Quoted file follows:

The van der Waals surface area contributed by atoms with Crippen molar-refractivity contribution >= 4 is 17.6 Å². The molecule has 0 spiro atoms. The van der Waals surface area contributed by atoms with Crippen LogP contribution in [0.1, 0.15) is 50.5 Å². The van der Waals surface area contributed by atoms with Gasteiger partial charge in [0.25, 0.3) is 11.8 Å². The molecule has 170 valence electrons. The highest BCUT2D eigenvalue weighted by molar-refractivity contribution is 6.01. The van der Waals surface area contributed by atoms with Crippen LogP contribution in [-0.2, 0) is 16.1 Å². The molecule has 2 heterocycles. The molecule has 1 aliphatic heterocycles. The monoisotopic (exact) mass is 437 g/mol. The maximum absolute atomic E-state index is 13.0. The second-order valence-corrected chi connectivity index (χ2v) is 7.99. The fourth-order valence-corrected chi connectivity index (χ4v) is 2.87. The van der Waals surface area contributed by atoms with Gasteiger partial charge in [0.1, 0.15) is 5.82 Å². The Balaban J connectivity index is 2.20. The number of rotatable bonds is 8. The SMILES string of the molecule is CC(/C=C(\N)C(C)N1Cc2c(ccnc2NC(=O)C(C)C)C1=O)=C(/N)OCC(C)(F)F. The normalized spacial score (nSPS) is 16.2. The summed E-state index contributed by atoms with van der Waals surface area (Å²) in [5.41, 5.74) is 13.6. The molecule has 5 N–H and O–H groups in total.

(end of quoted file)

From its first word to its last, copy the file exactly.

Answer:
The van der Waals surface area contributed by atoms with Crippen molar-refractivity contribution >= 4 is 17.6 Å². The molecule has 0 spiro atoms. The van der Waals surface area contributed by atoms with Crippen LogP contribution in [0.1, 0.15) is 50.5 Å². The van der Waals surface area contributed by atoms with Gasteiger partial charge in [0.25, 0.3) is 11.8 Å². The molecule has 170 valence electrons. The highest BCUT2D eigenvalue weighted by molar-refractivity contribution is 6.01. The van der Waals surface area contributed by atoms with Crippen LogP contribution in [-0.2, 0) is 16.1 Å². The molecule has 2 heterocycles. The molecule has 1 aliphatic heterocycles. The monoisotopic (exact) mass is 437 g/mol. The maximum absolute atomic E-state index is 13.0. The second-order valence-corrected chi connectivity index (χ2v) is 7.99. The fourth-order valence-corrected chi connectivity index (χ4v) is 2.87. The van der Waals surface area contributed by atoms with Gasteiger partial charge in [0.1, 0.15) is 5.82 Å². The Balaban J connectivity index is 2.20. The number of rotatable bonds is 8. The SMILES string of the molecule is CC(/C=C(\N)C(C)N1Cc2c(ccnc2NC(=O)C(C)C)C1=O)=C(/N)OCC(C)(F)F. The normalized spacial score (nSPS) is 16.2. The summed E-state index contributed by atoms with van der Waals surface area (Å²) in [5.41, 5.74) is 13.6. The molecule has 5 N–H and O–H groups in total.